3 Tips for Finding Balance in January - Kathryn Bruni-Young
  • January 8, 2017
  • Kathryn

Last week I read something that said January is the most depressing month of the year, and in particular the third Monday of the month is actually called Blue Monday. As a western culture, in the first month of the year, we usually go from over eating, to setting a weight loss goal, setting a lifestyle goal that is often times unaccessible and trying to think of ways in which we can be better. Which leads us to the idea that we are not great already, and that doing something different will make us better people, more attractive, more whole, the list could go on. To put the icing on the cake, many of us, especially in Canada live in a -20 ice box, which doesn’t do wonders for motivation and happy thoughts.


January is a month where our nervous systems begin to feel the effects of December. When we think of the autonomic nervous system, we sometimes think of automatic wiring that we can’t easily change. However, there are ways in which we can work with our nervous systems, to re-wire ourselves for less destructive behaviour and deeper relaxation.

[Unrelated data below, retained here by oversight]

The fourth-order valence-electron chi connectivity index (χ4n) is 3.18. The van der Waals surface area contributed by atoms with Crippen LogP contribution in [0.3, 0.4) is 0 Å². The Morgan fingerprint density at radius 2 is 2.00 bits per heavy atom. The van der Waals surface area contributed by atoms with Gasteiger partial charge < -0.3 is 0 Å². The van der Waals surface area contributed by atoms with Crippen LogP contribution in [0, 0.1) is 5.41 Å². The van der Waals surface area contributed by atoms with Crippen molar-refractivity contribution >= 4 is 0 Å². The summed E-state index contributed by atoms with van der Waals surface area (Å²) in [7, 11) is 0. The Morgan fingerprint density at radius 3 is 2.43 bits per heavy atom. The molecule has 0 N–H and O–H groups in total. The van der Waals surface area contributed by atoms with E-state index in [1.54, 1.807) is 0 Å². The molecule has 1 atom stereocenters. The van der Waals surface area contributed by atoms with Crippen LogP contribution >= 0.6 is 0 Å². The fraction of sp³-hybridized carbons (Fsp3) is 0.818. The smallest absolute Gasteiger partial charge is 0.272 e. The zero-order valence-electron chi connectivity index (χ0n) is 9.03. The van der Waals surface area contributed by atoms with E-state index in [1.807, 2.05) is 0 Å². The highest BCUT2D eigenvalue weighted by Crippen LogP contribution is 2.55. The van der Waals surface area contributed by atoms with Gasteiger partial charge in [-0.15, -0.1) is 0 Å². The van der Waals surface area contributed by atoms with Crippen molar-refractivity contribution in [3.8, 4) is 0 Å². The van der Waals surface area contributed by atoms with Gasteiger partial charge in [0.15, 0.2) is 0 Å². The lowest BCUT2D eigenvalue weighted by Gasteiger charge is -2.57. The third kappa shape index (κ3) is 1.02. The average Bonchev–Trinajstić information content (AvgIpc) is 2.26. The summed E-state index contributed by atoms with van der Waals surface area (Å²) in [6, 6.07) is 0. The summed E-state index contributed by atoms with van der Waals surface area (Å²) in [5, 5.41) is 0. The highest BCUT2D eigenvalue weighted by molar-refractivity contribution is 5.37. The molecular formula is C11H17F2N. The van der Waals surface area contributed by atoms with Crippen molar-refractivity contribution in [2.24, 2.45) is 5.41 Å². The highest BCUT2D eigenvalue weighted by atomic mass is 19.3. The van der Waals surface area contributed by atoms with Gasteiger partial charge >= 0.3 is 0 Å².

Here are a few ways to restore and fight against a month that can often times be hard.


  1. Get rid of things in your home that no longer bring happiness in your life. This can be tough, and sometimes confronting, but what can you get rid of? When we live with less items, we automatically want less items. When we want less things, we usually look for pleasure and connection with other people and community. This can be as simple as spending an afternoon in your bedroom, hopefully with a friend, rather than a glass of wine 🙂
  2. Lie down on the floor. Last week I wrote about restoring the neck, and I will stand by this for one more week. Neck exercises help to decompress the traps, shoulders, jaw and brain. Feeling better has to come from both the inside and the outside.
  3. Breathing as a practice. Rather than taking a few deep breaths when you feel revved up, do the opposite, take a few very quiet, small breaths, breathe as little volume as you can comfortably. Deep breathing, although popular in our culture, brings more life into the sympathetic nervous system, its’ one of the worst things you can do for anxiety and stress. As you breathe, let the belly relax and feel the belly, waist, back ribs and pelvis moving. Allow for less air to move through you, but be more mindful of how your body is breathing.

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